To maintain your Golden Retriever's luxurious coat, include good omega fatty acids in his diet. Always read the labels of commercial dog food and avoid those with artificial additives. Monitor the Golden's food intake, and make sure that he does not eat rapidly or drink too much to prevent obesity and bloat.
The Golden Retriever has an average lifespan of 10–13 years. The breed is generally healthy but predisposed to certain medical conditions, including:
Bone and Joint Problems
Whilst these conditions can be caused by environmental factors; they can also be passed on through genetics. These conditions may cause pain and eventually lameness if they are not properly treated.
Goldens with elbow and hip dysplasia can be cured through medications, supplements, therapy, and in severe cases, surgery. Treatment for osteochondritis dissecans is comprised of strict rest and activity restrictions. Medications are prescribed as well to reduce inflammation.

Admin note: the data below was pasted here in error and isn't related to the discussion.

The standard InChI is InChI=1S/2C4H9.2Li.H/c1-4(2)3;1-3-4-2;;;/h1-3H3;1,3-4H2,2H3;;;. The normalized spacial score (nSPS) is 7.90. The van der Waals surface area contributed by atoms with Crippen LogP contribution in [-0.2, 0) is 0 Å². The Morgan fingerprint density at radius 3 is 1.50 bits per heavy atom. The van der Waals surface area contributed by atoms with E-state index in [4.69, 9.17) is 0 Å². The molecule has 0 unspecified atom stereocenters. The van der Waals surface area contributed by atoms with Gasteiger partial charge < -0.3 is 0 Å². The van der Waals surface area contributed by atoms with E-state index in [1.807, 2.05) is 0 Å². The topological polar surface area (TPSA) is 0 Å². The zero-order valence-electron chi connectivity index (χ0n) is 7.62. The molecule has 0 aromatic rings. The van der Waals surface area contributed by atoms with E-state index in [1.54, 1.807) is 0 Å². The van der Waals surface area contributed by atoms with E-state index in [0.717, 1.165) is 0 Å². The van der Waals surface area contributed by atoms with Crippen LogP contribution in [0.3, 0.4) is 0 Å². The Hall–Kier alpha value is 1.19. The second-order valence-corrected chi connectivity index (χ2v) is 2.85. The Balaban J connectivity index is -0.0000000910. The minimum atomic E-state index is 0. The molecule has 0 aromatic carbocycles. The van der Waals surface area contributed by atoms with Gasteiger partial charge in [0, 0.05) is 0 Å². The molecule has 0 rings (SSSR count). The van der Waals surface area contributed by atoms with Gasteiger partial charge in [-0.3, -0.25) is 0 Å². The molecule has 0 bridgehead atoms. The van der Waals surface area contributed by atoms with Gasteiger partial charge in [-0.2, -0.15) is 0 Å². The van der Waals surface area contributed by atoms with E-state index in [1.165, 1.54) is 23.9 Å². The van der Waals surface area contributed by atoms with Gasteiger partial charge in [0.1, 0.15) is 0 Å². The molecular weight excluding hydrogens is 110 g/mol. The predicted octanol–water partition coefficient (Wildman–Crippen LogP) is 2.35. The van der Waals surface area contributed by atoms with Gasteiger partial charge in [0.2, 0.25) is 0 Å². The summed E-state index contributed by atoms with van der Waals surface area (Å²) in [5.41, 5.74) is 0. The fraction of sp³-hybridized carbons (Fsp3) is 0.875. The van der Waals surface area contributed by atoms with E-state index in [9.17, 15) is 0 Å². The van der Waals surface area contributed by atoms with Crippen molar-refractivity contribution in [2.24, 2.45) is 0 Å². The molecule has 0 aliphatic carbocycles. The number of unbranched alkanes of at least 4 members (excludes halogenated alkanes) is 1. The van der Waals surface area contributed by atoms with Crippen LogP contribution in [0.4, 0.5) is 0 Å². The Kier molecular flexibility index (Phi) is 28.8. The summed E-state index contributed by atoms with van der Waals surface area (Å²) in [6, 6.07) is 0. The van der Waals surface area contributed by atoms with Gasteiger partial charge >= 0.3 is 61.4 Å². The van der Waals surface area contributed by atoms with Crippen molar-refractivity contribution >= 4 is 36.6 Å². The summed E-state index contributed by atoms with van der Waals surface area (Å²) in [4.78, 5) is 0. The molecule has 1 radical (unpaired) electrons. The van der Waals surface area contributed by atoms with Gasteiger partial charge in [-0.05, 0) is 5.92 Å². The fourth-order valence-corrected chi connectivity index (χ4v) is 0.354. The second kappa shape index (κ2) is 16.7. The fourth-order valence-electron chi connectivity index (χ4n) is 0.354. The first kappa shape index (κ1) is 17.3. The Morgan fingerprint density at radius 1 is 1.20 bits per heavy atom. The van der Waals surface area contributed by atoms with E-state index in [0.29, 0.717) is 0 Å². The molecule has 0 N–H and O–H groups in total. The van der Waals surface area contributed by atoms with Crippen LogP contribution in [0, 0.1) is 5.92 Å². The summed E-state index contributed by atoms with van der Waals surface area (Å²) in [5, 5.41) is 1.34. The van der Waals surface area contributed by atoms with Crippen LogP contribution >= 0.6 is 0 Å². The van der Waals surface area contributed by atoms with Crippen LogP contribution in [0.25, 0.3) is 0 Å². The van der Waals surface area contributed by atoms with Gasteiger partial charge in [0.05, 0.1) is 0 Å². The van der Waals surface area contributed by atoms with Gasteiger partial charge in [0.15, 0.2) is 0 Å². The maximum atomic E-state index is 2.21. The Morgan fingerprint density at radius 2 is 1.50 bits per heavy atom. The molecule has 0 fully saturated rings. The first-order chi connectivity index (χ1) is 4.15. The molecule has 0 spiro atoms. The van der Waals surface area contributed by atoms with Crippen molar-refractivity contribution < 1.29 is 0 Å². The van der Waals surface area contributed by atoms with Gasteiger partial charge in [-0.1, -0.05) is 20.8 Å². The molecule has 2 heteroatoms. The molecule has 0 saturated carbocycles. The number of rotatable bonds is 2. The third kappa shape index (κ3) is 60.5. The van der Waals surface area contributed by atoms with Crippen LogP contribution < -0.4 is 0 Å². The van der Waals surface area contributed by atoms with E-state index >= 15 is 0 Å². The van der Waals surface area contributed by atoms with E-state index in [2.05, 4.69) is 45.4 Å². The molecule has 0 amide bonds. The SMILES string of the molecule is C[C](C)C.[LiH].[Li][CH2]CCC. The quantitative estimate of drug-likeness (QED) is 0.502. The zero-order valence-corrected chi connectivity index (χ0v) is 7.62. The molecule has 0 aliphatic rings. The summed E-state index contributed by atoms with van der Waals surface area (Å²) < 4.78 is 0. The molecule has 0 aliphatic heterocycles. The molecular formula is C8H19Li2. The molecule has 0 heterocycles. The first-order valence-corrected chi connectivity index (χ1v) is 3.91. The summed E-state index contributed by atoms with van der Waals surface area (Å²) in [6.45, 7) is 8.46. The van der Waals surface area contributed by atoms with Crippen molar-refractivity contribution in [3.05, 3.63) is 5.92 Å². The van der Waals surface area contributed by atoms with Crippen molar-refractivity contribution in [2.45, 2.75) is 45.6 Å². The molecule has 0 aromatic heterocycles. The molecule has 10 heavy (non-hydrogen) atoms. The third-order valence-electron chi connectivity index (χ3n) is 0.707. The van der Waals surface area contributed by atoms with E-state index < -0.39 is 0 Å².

The Golden Retriever breed can be affected by bloat or gastric dilatation-volvulus. It is a rare but extremely fatal condition in dogs. It is a result of excessive gas accumulation in the stomach, causing it to expand.
Bloat can restrict blood flow to the stomach lining and heart, prevent proper airflow, and tear the stomach lining wall.
The Golden Retriever and other large breeds and giant breeds are more likely to develop this condition than smaller breeds.
If your dog starts drooling too much, vomiting, and has a swollen stomach, he may be experiencing bloat. Take him to the vet right away, as delays will only put your dog in danger of losing his life.
Von Willebrand Disease (VWD)
The Golden breed can potentially develop Von Willebrand Disease. It is a hereditary bleeding disorder that is very prevalent in the Golden Retriever breed. VWD hinders the blood's clotting ability, which causes the bleeding.